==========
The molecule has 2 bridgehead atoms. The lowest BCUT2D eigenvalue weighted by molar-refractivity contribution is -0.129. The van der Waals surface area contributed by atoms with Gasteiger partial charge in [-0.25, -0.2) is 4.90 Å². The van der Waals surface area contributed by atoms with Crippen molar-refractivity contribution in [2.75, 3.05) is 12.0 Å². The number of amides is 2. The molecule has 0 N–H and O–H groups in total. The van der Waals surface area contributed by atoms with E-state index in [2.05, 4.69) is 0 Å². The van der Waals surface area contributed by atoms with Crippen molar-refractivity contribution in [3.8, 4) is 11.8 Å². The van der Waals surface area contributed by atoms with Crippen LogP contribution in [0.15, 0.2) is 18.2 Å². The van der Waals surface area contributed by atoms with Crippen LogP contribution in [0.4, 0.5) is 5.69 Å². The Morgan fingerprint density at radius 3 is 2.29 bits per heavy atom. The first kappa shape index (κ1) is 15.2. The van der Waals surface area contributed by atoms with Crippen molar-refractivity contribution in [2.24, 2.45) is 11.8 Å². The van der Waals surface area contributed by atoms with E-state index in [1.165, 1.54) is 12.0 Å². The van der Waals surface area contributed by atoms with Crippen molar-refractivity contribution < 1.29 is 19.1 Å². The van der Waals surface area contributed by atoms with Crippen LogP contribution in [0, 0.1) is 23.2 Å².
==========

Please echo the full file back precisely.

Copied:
The molecule has 2 bridgehead atoms. The lowest BCUT2D eigenvalue weighted by molar-refractivity contribution is -0.129. The van der Waals surface area contributed by atoms with Gasteiger partial charge in [-0.25, -0.2) is 4.90 Å². The van der Waals surface area contributed by atoms with Crippen molar-refractivity contribution in [2.75, 3.05) is 12.0 Å². The number of amides is 2. The molecule has 0 N–H and O–H groups in total. The van der Waals surface area contributed by atoms with E-state index in [2.05, 4.69) is 0 Å². The van der Waals surface area contributed by atoms with Crippen molar-refractivity contribution in [3.8, 4) is 11.8 Å². The van der Waals surface area contributed by atoms with Crippen LogP contribution in [0.15, 0.2) is 18.2 Å². The van der Waals surface area contributed by atoms with Crippen LogP contribution in [0.4, 0.5) is 5.69 Å². The Morgan fingerprint density at radius 3 is 2.29 bits per heavy atom. The first kappa shape index (κ1) is 15.2. The van der Waals surface area contributed by atoms with Crippen molar-refractivity contribution in [2.24, 2.45) is 11.8 Å². The van der Waals surface area contributed by atoms with E-state index in [1.165, 1.54) is 12.0 Å². The van der Waals surface area contributed by atoms with Crippen molar-refractivity contribution < 1.29 is 19.1 Å². The van der Waals surface area contributed by atoms with Crippen LogP contribution in [0, 0.1) is 23.2 Å².